By the way, that individual wasn't as rude as the other guy (below) who complained using cuss words.  He accused me of not using words at all, although the game was accepting them as words.  I assume he meant to type "this guy" instead of "this gay", but who knows?  Since he seems to be a word expert, he could be anything. 

Oh yes, you run into all types playing Words with Friends.  

Have a great day.

Tuesday, August 27, 2019

Overalls, spiders, and cornhusking

Last winter I did a blog entry entitled, "The Journey from overalls to jeans".  We couldn't find Cliff's brand of overalls anywhere.  He tried other brands, but none of them suited him.  He had about three pairs that were faded, grease-spotted, and old, but we knew they couldn't last forever.  We bought him a pair of cowboy cut Wranglers, but they still mostly stayed in the drawer unless he was going somewhere.  He just can't be happy in jeans because there's no place for his pliers, and he can't go anywhere without pliers.  The old overalls got rattier and rattier as he wore them to the shop.  He did not make the journey to jeans.

I looked online to no avail.  There was a brief glimmer of hope a few months ago when Feldman's suddenly had some Big Smith Overalls in stock, but they were not sized properly.  The checkout lady there told us a different company was making them.  I searched online again.  I kept landing on searches like "Walls Big Smith" and thought perhaps Walls (they make coveralls and such) had taken over.  Turns out they were the ones who had the brand in the 2000's for a few years, but I believe they went bankrupt... or maybe it was only the Big Smith portion of the company that went belly up.  

Now the Dickies company makes them.  I didn't know this, though, until Cliff actually managed to do a web search on his own; you see, I had given up looking.  But Cliff, unbeknownst to me, did a search and said, "Hey, you can buy Big Smith overalls right here online."

Sure enough.  He wanted me to order them from the site he was looking at.  I think they were $29.  However, by the time you added shipping, it would be more.  Also, I remembered last fall when Feldman's had the ones that were all sized wrong.  If we got some of those, we'd have to send them back, which means paying yet more postage. 

"Why don't we go to Feldman's again," I asked "since they had them last year when nobody else did."  

He wasn't especially thrilled with the idea, but I told him at least he'd be able to try them on there.  So we came home with a couple of pairs; the cost was a little higher than the online price, but if we needed to return them, it would be easy.  He will live each day a little happier in overalls, hopefully for the rest of his life.  I'm tempted to invest in about 10 pairs, in case the company folds again, but Cliff has been known to change sizes in the past, and that can go either way, up or down.  I don't want to be stuck with a bunch of overalls he can't wear.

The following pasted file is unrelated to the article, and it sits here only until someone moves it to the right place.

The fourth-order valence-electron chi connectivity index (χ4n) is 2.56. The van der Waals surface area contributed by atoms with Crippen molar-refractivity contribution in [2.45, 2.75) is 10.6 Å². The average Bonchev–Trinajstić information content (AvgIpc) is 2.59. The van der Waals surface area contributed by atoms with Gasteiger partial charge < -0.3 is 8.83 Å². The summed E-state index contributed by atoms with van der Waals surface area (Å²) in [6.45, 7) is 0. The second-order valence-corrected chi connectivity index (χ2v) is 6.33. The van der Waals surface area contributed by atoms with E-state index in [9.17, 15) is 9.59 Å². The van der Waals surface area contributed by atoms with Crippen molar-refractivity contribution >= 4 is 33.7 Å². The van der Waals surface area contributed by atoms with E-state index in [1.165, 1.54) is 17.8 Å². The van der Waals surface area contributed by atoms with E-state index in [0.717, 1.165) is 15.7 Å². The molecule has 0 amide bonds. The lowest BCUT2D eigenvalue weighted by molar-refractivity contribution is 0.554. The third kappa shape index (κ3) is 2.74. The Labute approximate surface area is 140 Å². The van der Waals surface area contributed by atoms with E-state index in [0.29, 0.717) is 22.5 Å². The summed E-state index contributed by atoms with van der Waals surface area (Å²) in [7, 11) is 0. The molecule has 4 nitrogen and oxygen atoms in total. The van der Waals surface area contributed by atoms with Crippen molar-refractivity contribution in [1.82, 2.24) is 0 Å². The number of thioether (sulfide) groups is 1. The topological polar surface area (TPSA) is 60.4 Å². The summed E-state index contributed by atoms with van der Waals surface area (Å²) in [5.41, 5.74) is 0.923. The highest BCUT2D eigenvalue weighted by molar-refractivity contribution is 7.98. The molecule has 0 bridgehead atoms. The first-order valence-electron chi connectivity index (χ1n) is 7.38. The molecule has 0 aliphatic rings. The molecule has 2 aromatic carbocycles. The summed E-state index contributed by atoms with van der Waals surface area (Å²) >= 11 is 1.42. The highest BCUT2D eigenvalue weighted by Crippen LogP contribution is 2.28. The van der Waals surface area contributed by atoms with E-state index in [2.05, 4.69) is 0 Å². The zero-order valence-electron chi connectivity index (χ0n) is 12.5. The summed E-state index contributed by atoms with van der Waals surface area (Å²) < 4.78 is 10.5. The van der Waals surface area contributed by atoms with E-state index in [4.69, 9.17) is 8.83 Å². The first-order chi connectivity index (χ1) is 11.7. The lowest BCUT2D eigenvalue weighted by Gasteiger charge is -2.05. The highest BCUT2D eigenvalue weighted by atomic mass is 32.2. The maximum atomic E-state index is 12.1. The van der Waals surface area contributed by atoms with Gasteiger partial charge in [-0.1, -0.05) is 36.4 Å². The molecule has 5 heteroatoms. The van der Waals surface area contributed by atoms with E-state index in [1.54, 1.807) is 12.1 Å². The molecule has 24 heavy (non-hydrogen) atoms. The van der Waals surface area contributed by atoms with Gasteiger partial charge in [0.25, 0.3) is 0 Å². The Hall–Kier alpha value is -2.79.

We are having a glorious day today, highs in the 80's, sun shining.  I knew it was going to be that sort of weather, so rather than walk in the dark at six AM, I waited until Cliff and I had breakfast.  Then Gabe and I walked in broad daylight.  I think I"m done walking before sunrise.  Last Wednesday I wanted to take a walk before we went to Illinois the next day, so at six o'clock my dog and I headed out.  Turns out the spiders are getting ready for winter, and half of my walking path was blocked by cobwebs... which I couldn't see because it was DARK!  Is there anything creepier than running smack-dab into a full cobweb, right in the face?  I think not!  After the walk I tried to comb my hair and there was so much sticky webbing in one spot I couldn't get a comb through it without pulling out some hair.  I'd never have thought a cobweb could do that.  So today as I walked I swung a stick in front of me to clean out the cobwebs ahead.  Yuck.
Cliff has made the paths plenty wide, but the wind can blow those webs all the way across, allowing the spider to build a beautiful trap for unsuspecting insects that fly through, not to mention unsuspecting people.  

Up ahead of us in the above picture, webs were everywhere.

The second day we were at the show in Illinois, they announced that the world-champion corn-husker was going to husk some corn.  Nobody was quite sure where that event would take place, though, so we ran around on the golf cart for at least half-an-hour before we finally stumbled onto it.  I was interested in this event because my parents both husked corn, back during the depression.  Daddy bragged that Mother could husk as fast as any man he'd ever seen.  Mother saved Daddy's cornhusking knife from those days, and I still have it.  Here's a picture I took of it years ago for a blog entry:

So we found the spot for the event and waited with several others.  Finally the man showed up and some spectators gathered around to husk with him, but there weren't any horses with the wagon they'd need.  They gave up and used a four-wheeler for awhile.

Our champion cornhusker!  By the way, he wasn't in any hurry Saturday.  He knew it wasn't a race.

Finally the kid with the horses showed up.  Cliff and I figured he may have stayed up a little late the night before.  Kids these days!  There was a horse and a mule doing the pulling.

Cornhuskers, one and all.  At least for a day.  The ears of corn were pretty small, because after being delayed by rain last spring, they had to plant a variety that would grow fast enough to be ready in time for the show.

                                                      That wagon is old!